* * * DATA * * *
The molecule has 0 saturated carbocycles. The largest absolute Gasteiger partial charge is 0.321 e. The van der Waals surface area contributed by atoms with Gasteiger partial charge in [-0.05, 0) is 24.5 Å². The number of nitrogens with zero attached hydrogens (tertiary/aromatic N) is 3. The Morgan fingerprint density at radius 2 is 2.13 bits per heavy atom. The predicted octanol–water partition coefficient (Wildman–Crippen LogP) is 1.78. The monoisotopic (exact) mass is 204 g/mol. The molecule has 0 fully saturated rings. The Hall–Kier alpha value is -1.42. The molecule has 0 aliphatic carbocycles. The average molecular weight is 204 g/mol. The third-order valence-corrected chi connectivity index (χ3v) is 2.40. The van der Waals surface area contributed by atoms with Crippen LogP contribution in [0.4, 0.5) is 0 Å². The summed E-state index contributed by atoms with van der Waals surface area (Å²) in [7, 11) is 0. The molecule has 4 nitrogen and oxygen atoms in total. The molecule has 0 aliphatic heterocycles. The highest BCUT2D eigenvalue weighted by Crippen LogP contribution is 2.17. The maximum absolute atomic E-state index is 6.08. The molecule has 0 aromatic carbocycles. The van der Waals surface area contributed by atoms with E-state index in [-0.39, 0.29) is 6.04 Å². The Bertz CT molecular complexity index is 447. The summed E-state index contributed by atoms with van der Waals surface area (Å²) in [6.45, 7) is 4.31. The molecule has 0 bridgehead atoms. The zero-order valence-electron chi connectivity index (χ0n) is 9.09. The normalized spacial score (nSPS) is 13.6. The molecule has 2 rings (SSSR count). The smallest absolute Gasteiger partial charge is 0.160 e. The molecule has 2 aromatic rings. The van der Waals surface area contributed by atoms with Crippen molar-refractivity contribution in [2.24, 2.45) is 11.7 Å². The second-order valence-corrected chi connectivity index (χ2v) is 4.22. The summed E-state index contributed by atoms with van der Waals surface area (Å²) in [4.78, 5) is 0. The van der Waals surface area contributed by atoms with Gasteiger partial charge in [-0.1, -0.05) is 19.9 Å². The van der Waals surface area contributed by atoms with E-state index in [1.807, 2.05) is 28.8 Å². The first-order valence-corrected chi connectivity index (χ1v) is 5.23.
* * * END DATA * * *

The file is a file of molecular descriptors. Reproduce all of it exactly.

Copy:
The molecule has 0 saturated carbocycles. The largest absolute Gasteiger partial charge is 0.321 e. The van der Waals surface area contributed by atoms with Gasteiger partial charge in [-0.05, 0) is 24.5 Å². The number of nitrogens with zero attached hydrogens (tertiary/aromatic N) is 3. The Morgan fingerprint density at radius 2 is 2.13 bits per heavy atom. The predicted octanol–water partition coefficient (Wildman–Crippen LogP) is 1.78. The monoisotopic (exact) mass is 204 g/mol. The molecule has 0 fully saturated rings. The Hall–Kier alpha value is -1.42. The molecule has 0 aliphatic carbocycles. The average molecular weight is 204 g/mol. The third-order valence-corrected chi connectivity index (χ3v) is 2.40. The van der Waals surface area contributed by atoms with Crippen LogP contribution in [0.4, 0.5) is 0 Å². The summed E-state index contributed by atoms with van der Waals surface area (Å²) in [7, 11) is 0. The molecule has 4 nitrogen and oxygen atoms in total. The molecule has 0 aliphatic heterocycles. The highest BCUT2D eigenvalue weighted by Crippen LogP contribution is 2.17. The maximum absolute atomic E-state index is 6.08. The molecule has 0 aromatic carbocycles. The van der Waals surface area contributed by atoms with E-state index in [-0.39, 0.29) is 6.04 Å². The Bertz CT molecular complexity index is 447. The summed E-state index contributed by atoms with van der Waals surface area (Å²) in [6.45, 7) is 4.31. The molecule has 0 bridgehead atoms. The zero-order valence-electron chi connectivity index (χ0n) is 9.09. The normalized spacial score (nSPS) is 13.6. The molecule has 2 rings (SSSR count). The smallest absolute Gasteiger partial charge is 0.160 e. The molecule has 2 aromatic rings. The van der Waals surface area contributed by atoms with Crippen molar-refractivity contribution in [2.24, 2.45) is 11.7 Å². The second-order valence-corrected chi connectivity index (χ2v) is 4.22. The summed E-state index contributed by atoms with van der Waals surface area (Å²) in [4.78, 5) is 0. The van der Waals surface area contributed by atoms with Gasteiger partial charge in [-0.1, -0.05) is 19.9 Å². The van der Waals surface area contributed by atoms with E-state index in [1.807, 2.05) is 28.8 Å². The first-order valence-corrected chi connectivity index (χ1v) is 5.23.